You can use itertools.chain or anycodings_tuples itertools.chain.from_iterable to combine anycodings_tuples the results from sublists.,How can I iterate over all nested lists? in anycodings_python order to get this expected output (e.g. for anycodings_python first two nested lists): [('a','b'), anycodings_python ('a','c'), ('a','d'), ('b','c'), ('b','d'), anycodings_python ('c','d'), ('a','c'), ('a','d'), ('c','d'), anycodings_python ...],In Python, getting size of images tensorflow2 model trained on?,Docker compose - how to wait for a file to appear or a folder to appear before another service starts to build?

I have a list of the form anycodings_python [['a','b','c','d'], ['a','c','d'], anycodings_python ['b','d','e','f','g','h'], ... anycodings_python ,['c','d','a','b']] and I have to combine anycodings_python the elements of each nested list anycodings_python (separately) in 2-tuples to form a single anycodings_python 2-tuples' list. I have tried to do it with anycodings_python the following code but it only combines the anycodings_python elements of the first list:

```def totwotuples(my_list):
for i in range(len(my_list)):
for j in range(len(my_list[i])):
twotuples = itertools.combinations(my_list[i], 2)
return [k
for k in twotuples
]```

You can use itertools.chain or anycodings_tuples itertools.chain.from_iterable to combine anycodings_tuples the results from sublists.

```import itertools

lst = [
['a', 'b', 'c', 'd'],
['a', 'c', 'd']
]

output = itertools.chain.from_iterable(itertools.combinations(sublst, r = 2) for sublst in lst)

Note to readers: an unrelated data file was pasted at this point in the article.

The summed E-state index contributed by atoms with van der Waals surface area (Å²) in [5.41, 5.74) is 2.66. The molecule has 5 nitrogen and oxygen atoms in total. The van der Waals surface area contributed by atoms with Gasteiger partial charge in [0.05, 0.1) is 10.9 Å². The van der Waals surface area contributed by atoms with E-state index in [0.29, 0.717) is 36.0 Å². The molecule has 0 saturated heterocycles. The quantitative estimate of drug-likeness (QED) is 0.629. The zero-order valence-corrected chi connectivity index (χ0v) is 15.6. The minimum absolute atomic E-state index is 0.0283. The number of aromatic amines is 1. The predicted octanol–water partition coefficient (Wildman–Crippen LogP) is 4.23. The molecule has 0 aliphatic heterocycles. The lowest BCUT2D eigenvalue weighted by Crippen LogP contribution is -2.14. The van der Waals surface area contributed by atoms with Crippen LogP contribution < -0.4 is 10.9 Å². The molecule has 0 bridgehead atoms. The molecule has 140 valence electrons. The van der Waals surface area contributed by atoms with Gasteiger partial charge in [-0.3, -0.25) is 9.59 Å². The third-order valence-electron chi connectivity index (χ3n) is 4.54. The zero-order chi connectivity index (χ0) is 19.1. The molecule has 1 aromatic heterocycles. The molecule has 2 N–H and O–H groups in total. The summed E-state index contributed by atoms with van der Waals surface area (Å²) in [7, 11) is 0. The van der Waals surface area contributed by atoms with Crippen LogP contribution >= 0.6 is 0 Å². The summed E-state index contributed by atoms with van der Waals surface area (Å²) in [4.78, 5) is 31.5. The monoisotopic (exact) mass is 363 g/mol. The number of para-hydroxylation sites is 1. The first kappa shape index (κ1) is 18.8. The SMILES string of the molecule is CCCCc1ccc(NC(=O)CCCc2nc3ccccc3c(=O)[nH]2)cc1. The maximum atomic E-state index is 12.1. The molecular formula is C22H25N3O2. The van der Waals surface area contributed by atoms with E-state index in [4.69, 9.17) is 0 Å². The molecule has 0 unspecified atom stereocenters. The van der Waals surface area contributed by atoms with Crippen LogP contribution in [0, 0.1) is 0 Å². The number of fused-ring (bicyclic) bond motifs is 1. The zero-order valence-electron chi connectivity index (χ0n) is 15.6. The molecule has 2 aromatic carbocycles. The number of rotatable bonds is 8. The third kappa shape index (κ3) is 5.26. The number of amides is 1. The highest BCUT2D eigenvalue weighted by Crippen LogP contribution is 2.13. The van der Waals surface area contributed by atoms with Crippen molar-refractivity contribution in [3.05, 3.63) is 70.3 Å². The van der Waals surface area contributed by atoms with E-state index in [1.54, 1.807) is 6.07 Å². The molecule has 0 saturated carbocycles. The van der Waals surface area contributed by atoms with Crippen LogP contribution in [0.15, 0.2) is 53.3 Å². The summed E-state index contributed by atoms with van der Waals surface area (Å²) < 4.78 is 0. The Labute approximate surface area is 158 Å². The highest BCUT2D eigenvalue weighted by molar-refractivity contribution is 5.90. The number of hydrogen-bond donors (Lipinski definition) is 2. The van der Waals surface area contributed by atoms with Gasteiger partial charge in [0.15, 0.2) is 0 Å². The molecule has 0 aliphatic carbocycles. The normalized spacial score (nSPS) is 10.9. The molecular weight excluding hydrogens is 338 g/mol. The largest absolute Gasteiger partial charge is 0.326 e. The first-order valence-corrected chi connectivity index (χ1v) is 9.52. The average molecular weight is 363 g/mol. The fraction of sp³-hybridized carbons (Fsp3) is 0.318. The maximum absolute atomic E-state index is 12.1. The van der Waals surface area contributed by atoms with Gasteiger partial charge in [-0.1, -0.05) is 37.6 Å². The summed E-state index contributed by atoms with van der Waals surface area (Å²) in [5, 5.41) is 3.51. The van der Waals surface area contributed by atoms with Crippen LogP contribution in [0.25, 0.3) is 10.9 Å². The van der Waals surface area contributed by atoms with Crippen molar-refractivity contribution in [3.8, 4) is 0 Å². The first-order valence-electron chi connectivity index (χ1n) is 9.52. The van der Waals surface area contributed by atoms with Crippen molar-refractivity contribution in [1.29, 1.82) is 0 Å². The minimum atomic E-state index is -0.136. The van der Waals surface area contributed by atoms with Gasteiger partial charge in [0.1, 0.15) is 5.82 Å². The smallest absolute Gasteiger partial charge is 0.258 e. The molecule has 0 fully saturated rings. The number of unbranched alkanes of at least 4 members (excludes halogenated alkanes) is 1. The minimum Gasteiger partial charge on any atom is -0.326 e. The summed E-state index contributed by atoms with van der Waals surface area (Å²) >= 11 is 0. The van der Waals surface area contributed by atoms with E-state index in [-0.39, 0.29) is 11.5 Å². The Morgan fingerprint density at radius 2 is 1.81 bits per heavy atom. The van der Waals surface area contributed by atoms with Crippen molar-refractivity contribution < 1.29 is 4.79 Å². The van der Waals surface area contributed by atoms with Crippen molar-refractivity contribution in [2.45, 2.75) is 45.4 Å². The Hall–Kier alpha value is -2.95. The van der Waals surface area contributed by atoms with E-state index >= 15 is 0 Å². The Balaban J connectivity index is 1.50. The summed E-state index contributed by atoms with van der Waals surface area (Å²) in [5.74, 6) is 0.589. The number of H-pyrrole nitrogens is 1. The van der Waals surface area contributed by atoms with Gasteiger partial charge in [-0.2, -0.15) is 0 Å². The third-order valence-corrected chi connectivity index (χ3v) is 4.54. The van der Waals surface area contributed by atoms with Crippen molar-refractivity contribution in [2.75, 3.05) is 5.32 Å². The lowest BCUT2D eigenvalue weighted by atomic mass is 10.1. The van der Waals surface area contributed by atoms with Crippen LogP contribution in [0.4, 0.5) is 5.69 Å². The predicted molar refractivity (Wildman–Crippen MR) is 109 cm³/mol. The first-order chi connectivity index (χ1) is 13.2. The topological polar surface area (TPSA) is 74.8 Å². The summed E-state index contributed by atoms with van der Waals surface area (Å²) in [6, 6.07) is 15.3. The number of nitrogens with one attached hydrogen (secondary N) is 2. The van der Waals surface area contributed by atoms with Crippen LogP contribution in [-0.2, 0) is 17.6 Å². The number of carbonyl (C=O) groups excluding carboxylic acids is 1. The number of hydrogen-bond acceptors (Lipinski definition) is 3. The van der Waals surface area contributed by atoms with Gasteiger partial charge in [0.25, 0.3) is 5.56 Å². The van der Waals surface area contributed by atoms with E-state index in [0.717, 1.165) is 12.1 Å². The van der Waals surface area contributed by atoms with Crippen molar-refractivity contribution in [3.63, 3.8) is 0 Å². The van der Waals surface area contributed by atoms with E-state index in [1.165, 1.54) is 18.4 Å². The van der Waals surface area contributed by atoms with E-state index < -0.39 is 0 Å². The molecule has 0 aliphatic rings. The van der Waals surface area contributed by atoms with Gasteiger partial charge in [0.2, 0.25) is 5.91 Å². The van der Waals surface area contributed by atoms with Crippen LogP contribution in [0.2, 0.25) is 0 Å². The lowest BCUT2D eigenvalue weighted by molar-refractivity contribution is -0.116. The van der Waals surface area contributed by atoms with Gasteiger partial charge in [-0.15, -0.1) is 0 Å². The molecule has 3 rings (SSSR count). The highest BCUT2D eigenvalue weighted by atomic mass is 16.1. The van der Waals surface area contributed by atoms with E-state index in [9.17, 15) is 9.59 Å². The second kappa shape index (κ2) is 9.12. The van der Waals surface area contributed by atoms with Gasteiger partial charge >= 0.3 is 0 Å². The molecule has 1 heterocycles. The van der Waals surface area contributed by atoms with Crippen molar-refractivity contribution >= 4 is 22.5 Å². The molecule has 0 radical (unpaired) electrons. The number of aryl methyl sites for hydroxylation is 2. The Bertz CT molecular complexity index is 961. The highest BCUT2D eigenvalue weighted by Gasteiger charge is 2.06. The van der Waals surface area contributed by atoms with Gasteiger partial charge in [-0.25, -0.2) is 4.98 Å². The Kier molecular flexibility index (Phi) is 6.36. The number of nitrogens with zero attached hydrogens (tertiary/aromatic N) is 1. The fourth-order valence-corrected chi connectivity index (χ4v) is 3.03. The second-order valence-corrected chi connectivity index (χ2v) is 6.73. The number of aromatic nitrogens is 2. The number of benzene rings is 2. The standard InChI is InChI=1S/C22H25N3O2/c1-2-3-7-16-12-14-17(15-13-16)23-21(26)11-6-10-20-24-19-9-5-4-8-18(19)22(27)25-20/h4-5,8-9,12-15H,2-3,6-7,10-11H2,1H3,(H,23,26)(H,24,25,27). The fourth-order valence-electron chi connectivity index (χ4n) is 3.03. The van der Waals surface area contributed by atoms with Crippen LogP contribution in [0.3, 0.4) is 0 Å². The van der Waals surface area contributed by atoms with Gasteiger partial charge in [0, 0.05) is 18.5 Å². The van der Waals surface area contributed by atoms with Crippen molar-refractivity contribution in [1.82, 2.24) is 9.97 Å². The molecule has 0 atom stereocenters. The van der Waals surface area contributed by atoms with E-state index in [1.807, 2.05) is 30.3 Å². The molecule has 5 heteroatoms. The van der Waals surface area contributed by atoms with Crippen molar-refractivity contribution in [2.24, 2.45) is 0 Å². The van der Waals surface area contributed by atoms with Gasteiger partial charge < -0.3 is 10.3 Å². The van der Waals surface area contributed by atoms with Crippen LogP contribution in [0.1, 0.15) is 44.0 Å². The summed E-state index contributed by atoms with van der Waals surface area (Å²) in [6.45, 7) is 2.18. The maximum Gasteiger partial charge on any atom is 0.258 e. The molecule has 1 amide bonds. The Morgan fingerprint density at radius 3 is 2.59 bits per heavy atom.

output = list(output) # convert to a list
print(output) #[('a', 'b'), ('a', 'c'), ('a', 'd'), ('b', 'c'), ('b', 'd'), ('c', 'd'), ('a', 'c'), ('a', 'd'), ('c', 'd')]```

Suggestion : 5

Let’s say you have a list that looks like this: ['a', 'b', 'c']. When you create a list of all possible combinations, you’ll end up with a list that looks like this: [ (), ('a',), ('b',), ('c',), ('a', 'b'), ('a', 'c'), ('b', 'c'), ('a', 'b', 'c')]. ,Given a nested list, how to create all possible lists from its elements, while preserving the structure of the nested list?,Note that since the structure stays the same, I need to supply the same amount of elements as in the original list. This is why used rep to repeat the element twice. One could also fill it with NA, I guess., 1 week ago Given a nested list, how to create all possible lists from its elements, while preserving the structure of the nested list? Nested list: ... Putting together the great answers from Ben Nutzer and Joris Chau, we have a way to create all possible combinations from a nested list, regardless of whether some sublist components are of unequal length. ...

`l = list(a = list(b = 1: 2), c = list(d = list(e = 3: 4, f = 5: 6)), g = 7)`

`rl < -as.relistable(l) r < -expand.grid(data.frame(rl), KEEP.OUT.ATTRS = F) > head(r, 5) b c.d.e c.d.f g 1 1 3 5 7 2 2 3 5 7 3 1 4 5 7 4 2 4 5 7 5 1 3 6 7`
1._
`l = list(a = list(b = 1: 2), c = list(d = list(e = 3: 4, f = 5: 6)), g = 7)`
``l = list(a = list(  b = 1:2),c = list(  d = list( e = 3:4, f = 5:6  )),g = 7 ) ``
`# One possible output: list(a = list(b = 1), c = list(d = list(e = 3, f = 5)), g = 7) # Another possible output: list(a = list(b = 1), c = list(d = list(e = 4, f = 5)), g = 7)`
`rl < -as.relistable(l) r < -expand.grid(data.frame(rl), KEEP.OUT.ATTRS = F) > head(r, 5) b c.d.e c.d.f g 1 135 7 2 235 7 3 145 7 4 245 7 5 136 7`
```r < -rep(unname(unlist(r[1, ])), each = 2) l2 < -relist(r, skeleton = rl) > l2 \$a \$a\$b[1] 1 1 \$c \$c\$d \$c\$d\$e[1] 3 3 \$c\$d\$f[1] 5 5 \$g[1] 7 attr(, "class")[1]
"relistable"
"list"```
`lapply(1: nrow(r), function(x) relist(rep(unname(unlist(r[x, ])), each = 2), skeleton = rl))`